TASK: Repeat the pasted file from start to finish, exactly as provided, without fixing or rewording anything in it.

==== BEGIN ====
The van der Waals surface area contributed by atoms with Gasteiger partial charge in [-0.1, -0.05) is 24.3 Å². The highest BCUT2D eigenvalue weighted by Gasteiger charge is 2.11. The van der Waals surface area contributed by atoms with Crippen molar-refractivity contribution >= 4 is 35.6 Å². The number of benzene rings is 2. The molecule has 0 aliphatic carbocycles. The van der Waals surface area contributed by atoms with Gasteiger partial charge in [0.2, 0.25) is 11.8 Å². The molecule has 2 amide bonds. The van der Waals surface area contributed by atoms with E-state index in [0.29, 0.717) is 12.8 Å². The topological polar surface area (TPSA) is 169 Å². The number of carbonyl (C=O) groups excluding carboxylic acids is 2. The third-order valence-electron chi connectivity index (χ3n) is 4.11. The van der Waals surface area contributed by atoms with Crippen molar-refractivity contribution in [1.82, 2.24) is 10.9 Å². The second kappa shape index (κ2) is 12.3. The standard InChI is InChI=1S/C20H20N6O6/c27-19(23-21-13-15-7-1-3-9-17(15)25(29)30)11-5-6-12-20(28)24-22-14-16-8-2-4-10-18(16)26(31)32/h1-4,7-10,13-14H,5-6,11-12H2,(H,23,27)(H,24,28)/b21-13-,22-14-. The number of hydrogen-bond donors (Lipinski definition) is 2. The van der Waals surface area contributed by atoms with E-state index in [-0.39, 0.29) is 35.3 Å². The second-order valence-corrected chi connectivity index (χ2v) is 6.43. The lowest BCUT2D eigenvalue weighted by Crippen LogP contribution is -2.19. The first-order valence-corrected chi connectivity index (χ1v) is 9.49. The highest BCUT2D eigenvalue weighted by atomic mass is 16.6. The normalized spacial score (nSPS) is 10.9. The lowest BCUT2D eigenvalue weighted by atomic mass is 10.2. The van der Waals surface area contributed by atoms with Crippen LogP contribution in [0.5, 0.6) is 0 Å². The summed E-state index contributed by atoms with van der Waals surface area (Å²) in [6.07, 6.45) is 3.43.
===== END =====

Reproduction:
The van der Waals surface area contributed by atoms with Gasteiger partial charge in [-0.1, -0.05) is 24.3 Å². The highest BCUT2D eigenvalue weighted by Gasteiger charge is 2.11. The van der Waals surface area contributed by atoms with Crippen molar-refractivity contribution >= 4 is 35.6 Å². The number of benzene rings is 2. The molecule has 0 aliphatic carbocycles. The van der Waals surface area contributed by atoms with Gasteiger partial charge in [0.2, 0.25) is 11.8 Å². The molecule has 2 amide bonds. The van der Waals surface area contributed by atoms with E-state index in [0.29, 0.717) is 12.8 Å². The topological polar surface area (TPSA) is 169 Å². The number of carbonyl (C=O) groups excluding carboxylic acids is 2. The third-order valence-electron chi connectivity index (χ3n) is 4.11. The van der Waals surface area contributed by atoms with Crippen molar-refractivity contribution in [1.82, 2.24) is 10.9 Å². The second kappa shape index (κ2) is 12.3. The standard InChI is InChI=1S/C20H20N6O6/c27-19(23-21-13-15-7-1-3-9-17(15)25(29)30)11-5-6-12-20(28)24-22-14-16-8-2-4-10-18(16)26(31)32/h1-4,7-10,13-14H,5-6,11-12H2,(H,23,27)(H,24,28)/b21-13-,22-14-. The number of hydrogen-bond donors (Lipinski definition) is 2. The van der Waals surface area contributed by atoms with E-state index in [-0.39, 0.29) is 35.3 Å². The second-order valence-corrected chi connectivity index (χ2v) is 6.43. The lowest BCUT2D eigenvalue weighted by Crippen LogP contribution is -2.19. The first-order valence-corrected chi connectivity index (χ1v) is 9.49. The highest BCUT2D eigenvalue weighted by atomic mass is 16.6. The normalized spacial score (nSPS) is 10.9. The lowest BCUT2D eigenvalue weighted by atomic mass is 10.2. The van der Waals surface area contributed by atoms with Crippen LogP contribution in [0.5, 0.6) is 0 Å². The summed E-state index contributed by atoms with van der Waals surface area (Å²) in [6.07, 6.45) is 3.43.